6.6/10
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Tarzan Finds a Son! (1939)

Passed | | Action, Adventure, Family | 16 June 1939 (USA)
Tarzan finds a boy from a crashed plane and raises him with Jane in the jungle. A search party comes looking for the plane.

Director:

Richard Thorpe

Writers:

Cyril Hume (screen play), Edgar Rice Burroughs (based upon the characters created by)
Reviews
1 nomination. See more awards »

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Cast

Complete credited cast:
Johnny Weissmuller ... Tarzan
Maureen O'Sullivan ... Jane
Johnny Sheffield ... Boy (as John Sheffield)
Ian Hunter ... August Lancing
Henry Stephenson ... Sir Thomas Lancing
Frieda Inescort ... Mrs. August Lancing
Henry Wilcoxon ... Mr. Sande
Laraine Day ... Mrs. Richard Lancing
Morton Lowry ... Mr. Richard Lancing
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Storyline

A young couple die in a plane crash in the jungle. Their son is found by Tarzan and Jane who name him Boy and raise him as their own. Five years later a search party comes to find the young heir to millions of dollars. Jane agrees, against Tarzan's will, to lead them to civilization. Written by Ed Stephan <stephan@cc.wwu.edu>

Plot Summary | Add Synopsis

Taglines:

Super Story of a Super Man ! The Titan of all Tarzans . . . Giant of all jungle thrills . . . worth the years it took to make ! See more »


Certificate:

Passed | See all certifications »
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Details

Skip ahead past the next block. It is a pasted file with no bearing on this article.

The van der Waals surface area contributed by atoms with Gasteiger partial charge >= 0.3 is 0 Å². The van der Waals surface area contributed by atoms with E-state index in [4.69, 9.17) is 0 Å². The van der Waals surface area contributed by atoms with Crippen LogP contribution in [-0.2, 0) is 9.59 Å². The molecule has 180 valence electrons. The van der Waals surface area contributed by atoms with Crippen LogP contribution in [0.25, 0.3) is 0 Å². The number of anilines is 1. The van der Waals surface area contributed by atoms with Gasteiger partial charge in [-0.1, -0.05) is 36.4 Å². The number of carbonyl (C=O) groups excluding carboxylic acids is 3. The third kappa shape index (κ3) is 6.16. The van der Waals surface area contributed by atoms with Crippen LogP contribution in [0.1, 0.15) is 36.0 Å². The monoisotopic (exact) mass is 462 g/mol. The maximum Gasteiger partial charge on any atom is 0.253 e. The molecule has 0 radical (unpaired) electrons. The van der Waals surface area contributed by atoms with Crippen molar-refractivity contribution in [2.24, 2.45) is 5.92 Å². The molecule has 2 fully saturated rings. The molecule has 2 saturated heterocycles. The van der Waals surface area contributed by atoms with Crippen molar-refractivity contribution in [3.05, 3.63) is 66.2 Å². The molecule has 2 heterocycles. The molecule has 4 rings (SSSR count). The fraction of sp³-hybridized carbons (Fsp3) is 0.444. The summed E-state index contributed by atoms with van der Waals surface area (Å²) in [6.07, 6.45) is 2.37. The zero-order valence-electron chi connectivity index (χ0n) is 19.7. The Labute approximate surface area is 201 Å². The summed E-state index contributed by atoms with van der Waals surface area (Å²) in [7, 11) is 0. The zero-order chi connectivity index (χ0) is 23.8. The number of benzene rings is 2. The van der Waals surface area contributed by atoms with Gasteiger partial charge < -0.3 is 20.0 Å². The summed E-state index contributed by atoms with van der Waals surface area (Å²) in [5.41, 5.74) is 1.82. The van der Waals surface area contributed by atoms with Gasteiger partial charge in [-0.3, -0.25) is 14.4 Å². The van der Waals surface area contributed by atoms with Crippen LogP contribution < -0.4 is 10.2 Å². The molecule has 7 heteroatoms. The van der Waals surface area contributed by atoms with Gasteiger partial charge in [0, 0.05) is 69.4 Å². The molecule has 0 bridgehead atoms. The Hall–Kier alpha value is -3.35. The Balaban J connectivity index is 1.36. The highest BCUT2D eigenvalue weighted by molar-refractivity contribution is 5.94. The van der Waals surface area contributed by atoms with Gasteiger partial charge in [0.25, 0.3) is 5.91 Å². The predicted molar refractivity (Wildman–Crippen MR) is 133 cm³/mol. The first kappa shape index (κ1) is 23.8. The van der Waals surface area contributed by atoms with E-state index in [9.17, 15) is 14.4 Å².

Country:

USA

Language:

English

Release Date:

16 June 1939 (USA) See more »

Also Known As:

Tarzan in Exile See more »

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Box Office

Gross USA:

$2,265,020

Cumulative Worldwide Gross:

$4,551,840
See more on IMDbPro »

Company Credits

Show more on IMDbPro »

Technical Specs

Runtime:

Sound Mix:

Mono (Western Electric Sound System)

Color:

Black and White (Sepiatone)

Aspect Ratio:

1.37 : 1
See full technical specs »
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Did You Know?

Trivia

The high-pitched cry at the beginning of the Zambili attack is actually the call of women. It is usually representative of excitement, celebration, or in times of war, of encouragement for when the men leave for battle. As women do not participate in the fighting, their cry would not be heard. This recording was done in a village with the men and women recreating the "pep rally" of a war dance. See more »

Goofs

When Jane is feeding milk to the baby, she's also folding diapers in between scenes. See more »

Quotes

[first lines]
Mr. Richard Lancing: Wildebeest again.
Mrs. Richard Lancing: I think we've seen about a million today.
See more »

Alternate Versions

Originally released as Tarzan in Exile (1939), the film originally ended with the death of Jane. Protests by fans and Edgar Rice Burroughs forced the studio to reshoot much of the film so Jane survives. See more »

Connections

Featured in Tarzan: Silver Screen King of the Jungle (2004) See more »